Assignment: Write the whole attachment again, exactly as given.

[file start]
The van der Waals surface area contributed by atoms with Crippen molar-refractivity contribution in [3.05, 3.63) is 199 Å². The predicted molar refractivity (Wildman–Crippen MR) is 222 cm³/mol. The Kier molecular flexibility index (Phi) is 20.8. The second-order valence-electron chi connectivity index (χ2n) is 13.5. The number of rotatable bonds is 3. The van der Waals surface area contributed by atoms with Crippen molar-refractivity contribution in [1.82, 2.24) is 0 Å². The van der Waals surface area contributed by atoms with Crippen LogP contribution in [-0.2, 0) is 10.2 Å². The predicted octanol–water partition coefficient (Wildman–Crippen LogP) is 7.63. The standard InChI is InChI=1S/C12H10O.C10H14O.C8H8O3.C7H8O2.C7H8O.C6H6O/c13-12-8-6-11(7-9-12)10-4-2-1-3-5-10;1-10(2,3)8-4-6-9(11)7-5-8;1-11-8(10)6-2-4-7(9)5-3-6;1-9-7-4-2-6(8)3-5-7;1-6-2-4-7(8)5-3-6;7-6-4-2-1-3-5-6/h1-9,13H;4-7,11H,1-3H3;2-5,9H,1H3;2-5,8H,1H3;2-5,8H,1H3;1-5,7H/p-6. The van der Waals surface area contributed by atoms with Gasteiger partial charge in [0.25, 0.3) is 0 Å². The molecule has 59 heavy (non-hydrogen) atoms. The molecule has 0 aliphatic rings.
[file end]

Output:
The van der Waals surface area contributed by atoms with Crippen molar-refractivity contribution in [3.05, 3.63) is 199 Å². The predicted molar refractivity (Wildman–Crippen MR) is 222 cm³/mol. The Kier molecular flexibility index (Phi) is 20.8. The second-order valence-electron chi connectivity index (χ2n) is 13.5. The number of rotatable bonds is 3. The van der Waals surface area contributed by atoms with Crippen molar-refractivity contribution in [1.82, 2.24) is 0 Å². The van der Waals surface area contributed by atoms with Crippen LogP contribution in [-0.2, 0) is 10.2 Å². The predicted octanol–water partition coefficient (Wildman–Crippen LogP) is 7.63. The standard InChI is InChI=1S/C12H10O.C10H14O.C8H8O3.C7H8O2.C7H8O.C6H6O/c13-12-8-6-11(7-9-12)10-4-2-1-3-5-10;1-10(2,3)8-4-6-9(11)7-5-8;1-11-8(10)6-2-4-7(9)5-3-6;1-9-7-4-2-6(8)3-5-7;1-6-2-4-7(8)5-3-6;7-6-4-2-1-3-5-6/h1-9,13H;4-7,11H,1-3H3;2-5,9H,1H3;2-5,8H,1H3;2-5,8H,1H3;1-5,7H/p-6. The van der Waals surface area contributed by atoms with Gasteiger partial charge in [0.25, 0.3) is 0 Å². The molecule has 59 heavy (non-hydrogen) atoms. The molecule has 0 aliphatic rings.